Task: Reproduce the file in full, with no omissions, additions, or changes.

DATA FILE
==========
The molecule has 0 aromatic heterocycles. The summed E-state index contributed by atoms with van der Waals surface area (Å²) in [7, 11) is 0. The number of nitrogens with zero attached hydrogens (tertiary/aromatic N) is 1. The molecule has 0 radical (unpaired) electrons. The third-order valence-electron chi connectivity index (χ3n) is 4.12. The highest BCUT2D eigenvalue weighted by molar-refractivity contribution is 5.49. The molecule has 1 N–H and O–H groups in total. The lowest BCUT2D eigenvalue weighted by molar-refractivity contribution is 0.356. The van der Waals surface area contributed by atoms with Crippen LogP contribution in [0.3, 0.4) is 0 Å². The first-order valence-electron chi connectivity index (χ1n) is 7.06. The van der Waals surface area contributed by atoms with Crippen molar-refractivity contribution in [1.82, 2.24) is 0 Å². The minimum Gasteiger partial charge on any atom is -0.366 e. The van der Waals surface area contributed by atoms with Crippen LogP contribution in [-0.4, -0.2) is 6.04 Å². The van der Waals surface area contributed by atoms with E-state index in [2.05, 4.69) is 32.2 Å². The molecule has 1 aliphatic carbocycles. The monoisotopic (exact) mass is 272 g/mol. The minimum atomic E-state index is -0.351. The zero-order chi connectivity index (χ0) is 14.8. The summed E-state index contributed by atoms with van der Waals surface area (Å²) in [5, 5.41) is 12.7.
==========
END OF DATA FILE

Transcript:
The molecule has 0 aromatic heterocycles. The summed E-state index contributed by atoms with van der Waals surface area (Å²) in [7, 11) is 0. The number of nitrogens with zero attached hydrogens (tertiary/aromatic N) is 1. The molecule has 0 radical (unpaired) electrons. The third-order valence-electron chi connectivity index (χ3n) is 4.12. The highest BCUT2D eigenvalue weighted by molar-refractivity contribution is 5.49. The molecule has 1 N–H and O–H groups in total. The lowest BCUT2D eigenvalue weighted by molar-refractivity contribution is 0.356. The van der Waals surface area contributed by atoms with Crippen LogP contribution in [0.3, 0.4) is 0 Å². The first-order valence-electron chi connectivity index (χ1n) is 7.06. The van der Waals surface area contributed by atoms with Crippen molar-refractivity contribution in [1.82, 2.24) is 0 Å². The minimum Gasteiger partial charge on any atom is -0.366 e. The van der Waals surface area contributed by atoms with Crippen LogP contribution in [-0.4, -0.2) is 6.04 Å². The van der Waals surface area contributed by atoms with E-state index in [2.05, 4.69) is 32.2 Å². The molecule has 1 aliphatic carbocycles. The monoisotopic (exact) mass is 272 g/mol. The minimum atomic E-state index is -0.351. The zero-order chi connectivity index (χ0) is 14.8. The summed E-state index contributed by atoms with van der Waals surface area (Å²) in [5, 5.41) is 12.7.